What is it?
It’s a vehicle that sits at the top of a four-model range from a reborn British icon. MG is now Chinese owned but apart from the name and badge the cars bear no resemblance to those that made MG a household name.
The MG ZS Essence is part of a two-trim level ZS model range, with a 1.5-litre, four cylinder, four speed auto Excite or this, the 1.0-litre turbo three cylinder, six speed, Essence.
Styling cues come from Japan and Korea, with a decent enough interior to complement the not unattractive set of lines.
The three cylinder engine produces a spritely thrum with 82kW and 160Nm on tap, the latter available from 1800 to 4700rpm, via the 6-speed dual clutch transmission.
Economy around town, its natural environment, is quoted as 8.4L/100km. I averaged 8.0L/100km. Combined economy is only slightly less, at 6.7L/100km. Sounds great but the tank is just 48 litres.
What’s it cost?
Current pricing has it at $25,990 driveaway. There’s a reasonable amount of equipment for the dosh but also a fair bit you don’t get.
There is AM/FM via a colourful eight inch touch-screen, but no DAB, and no Android Auto. The radio sounds fine in FM but finding the tab on the screen that says RDS for station and song info was fruitless.
But if you have an iPhone you’re set as Apple CarPlay is available.
The driver faces a simple binnacle design with a central LCD screen straight out of the 80s. Thin lined and monochrome, it’s something that shouldn’t be here in an era of full colour screens.
There are man-made leather covered seats and faux carbon fibre overlays to complement the piano black around the main air vents. They’re comfortable but have no venting, a big oversight for warm days.
A glass roof that MG calls the Stargazer is fitted and operated via a Land Rover style dial in the roof. There are six airbags but no kneebag for that little extra safety.
There are the standard mandated electronic aids such as Emergency Brake Assist, and Hill Start Assist, but no Autonomous Emergency Braking, Cross Traffic Alert, Blind Sport Detection and the like.
There is also a steering column mounted cruise control, with speed limiting alert. At 110 km/h an alarm sounds and it’s one that can’t be disabled easily.
The tail gate is manual and opened via a push of the top of the big octagonal badge. The left hand pin attached to the thread for the cargo cover refused to stay put but there is, at least, a huge low set space for shopping etc. 359L becomes over 1100L when the rear seats get folded.
There’s reasonable room inside considering the compact 4314mm length and 1644mm height, but including mirrors, it’s just 1804mm wide which means shoulder room is snug. Legroom though is nice with 2585mm for the wheelbase.
Rolling stock comes in the form of 17 inch diameter alloys, and they’re good lookers. Rubber is from Maxxis, and is 215/50 in profile. However the rear wheel arch is too big in proportion, making the rear wheels look like something smaller, maybe 14s.
Overall styling brings to mind both Mazda and Hyundai, with the blunt nose evoking a CX and the profile’s rear window taper bearing a strong resemblance to the Tucson, formerly known as ix35.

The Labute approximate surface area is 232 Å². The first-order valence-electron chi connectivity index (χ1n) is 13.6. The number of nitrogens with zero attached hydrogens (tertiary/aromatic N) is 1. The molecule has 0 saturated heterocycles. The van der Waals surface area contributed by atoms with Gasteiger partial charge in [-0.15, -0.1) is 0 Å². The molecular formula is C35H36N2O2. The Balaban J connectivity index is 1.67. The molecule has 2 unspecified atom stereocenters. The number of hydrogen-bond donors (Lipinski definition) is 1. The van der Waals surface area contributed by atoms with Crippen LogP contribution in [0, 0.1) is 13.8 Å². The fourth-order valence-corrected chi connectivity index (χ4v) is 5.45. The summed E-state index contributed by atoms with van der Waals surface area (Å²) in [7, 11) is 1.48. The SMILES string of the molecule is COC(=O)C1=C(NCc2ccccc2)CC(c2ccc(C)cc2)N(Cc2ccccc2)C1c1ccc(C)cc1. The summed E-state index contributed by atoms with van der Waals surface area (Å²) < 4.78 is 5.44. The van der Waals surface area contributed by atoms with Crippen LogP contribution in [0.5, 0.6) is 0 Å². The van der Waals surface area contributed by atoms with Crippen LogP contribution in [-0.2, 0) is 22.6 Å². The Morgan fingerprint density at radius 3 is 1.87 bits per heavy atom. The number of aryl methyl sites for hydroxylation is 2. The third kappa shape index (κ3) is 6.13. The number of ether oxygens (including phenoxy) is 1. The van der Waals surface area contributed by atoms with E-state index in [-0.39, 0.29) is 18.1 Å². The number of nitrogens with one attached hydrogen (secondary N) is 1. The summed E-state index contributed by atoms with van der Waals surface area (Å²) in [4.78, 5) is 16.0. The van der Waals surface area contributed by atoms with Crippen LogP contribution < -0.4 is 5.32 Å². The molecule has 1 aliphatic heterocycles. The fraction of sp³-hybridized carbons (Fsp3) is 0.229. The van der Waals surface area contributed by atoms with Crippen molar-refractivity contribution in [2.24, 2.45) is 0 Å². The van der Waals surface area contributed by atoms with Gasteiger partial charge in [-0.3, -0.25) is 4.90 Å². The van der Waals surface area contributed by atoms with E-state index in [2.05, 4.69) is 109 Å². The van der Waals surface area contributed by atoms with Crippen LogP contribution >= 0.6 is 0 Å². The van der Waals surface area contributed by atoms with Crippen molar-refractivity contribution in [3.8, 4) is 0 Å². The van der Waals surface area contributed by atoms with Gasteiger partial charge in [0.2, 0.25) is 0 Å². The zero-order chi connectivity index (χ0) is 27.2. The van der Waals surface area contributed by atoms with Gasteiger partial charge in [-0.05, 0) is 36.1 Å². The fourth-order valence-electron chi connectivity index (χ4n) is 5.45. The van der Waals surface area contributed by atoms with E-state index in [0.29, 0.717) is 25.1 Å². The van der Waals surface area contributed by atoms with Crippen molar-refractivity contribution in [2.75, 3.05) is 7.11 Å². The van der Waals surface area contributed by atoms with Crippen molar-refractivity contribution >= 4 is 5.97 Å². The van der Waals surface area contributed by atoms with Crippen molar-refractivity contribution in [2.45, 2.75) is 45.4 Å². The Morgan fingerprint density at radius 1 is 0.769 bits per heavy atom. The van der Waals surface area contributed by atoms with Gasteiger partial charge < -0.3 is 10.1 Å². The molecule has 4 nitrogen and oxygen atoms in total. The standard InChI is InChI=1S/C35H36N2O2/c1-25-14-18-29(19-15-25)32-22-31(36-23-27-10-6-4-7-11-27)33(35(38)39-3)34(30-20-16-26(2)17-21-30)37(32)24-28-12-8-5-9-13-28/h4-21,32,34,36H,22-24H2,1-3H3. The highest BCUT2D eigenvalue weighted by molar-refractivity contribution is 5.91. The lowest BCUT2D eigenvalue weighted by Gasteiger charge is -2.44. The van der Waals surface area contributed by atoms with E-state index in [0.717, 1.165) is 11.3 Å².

LED driving lights are styled in what MG calls The “London Eye”.
What’s it go like?
The MG ZS Essence weight 1245kg dry. Load it up with four and petrol, plus shopping, and you can forget about performance.
Having a dual clutch auto would normally add to the issue but this one is well sorted with only a momentary delay between Reverse and Drive.
What’s required here is a judicious use of the right hoof and there is something approaching alacrity. Loaded up a gentler pressure is needed.
Under way though, the Essence is a sweet enough driver, and there’s that not unpleasant three cylinder tone on tap.
Ride quality is at odds with what would be expected. The damper tune is such that it’s stiff and taut. This means the roadside “catseyes” are bang bang bang — not gently ignored. Over bigger obstacles, and in the wallowing parts of the highways and freeways, the upper end of the suspension softens right up.
The engine itself feels like it should be more active but that dearth of torque versus the running weight really holds it back. The 1.5-litre engine produces similar torque, so that’s not an option. But a turbo version would be better, one such as that found in Suzuki’s Vitara.
Handling is better than one would expect, with a well weighted steering feel that is like the porridge Goldilocks pinched from the bears.
What we like?
- Inoffensive looks
- Reasonable ride and drive with one passenger
- Good sized and easily accessible boot space
- The heart three-cylinder thrum
What we don’t like?
- Lack of oomph when loaded up
- Minor build quality niggles
- Interior packaging makes shoulder room tight up front
- Small fuel tank sees the gauge empty quicker than expected
The bottom line?
The MG ZS Essence is a car that doesn’t strive for anything above ordinary and achieves that perfectly. It’s neither a bad car nor a great car.
It does what it does well enough but offers no more to entice a buyer. And sadly there’s no emotional attachment that comes with the badge, unlike the kind of cars that made MG a sports car brand to covet.
CHECKOUT: It’s an MG, Jim but not as we know it
MG ZS Essence, priced from $25,990 driveaway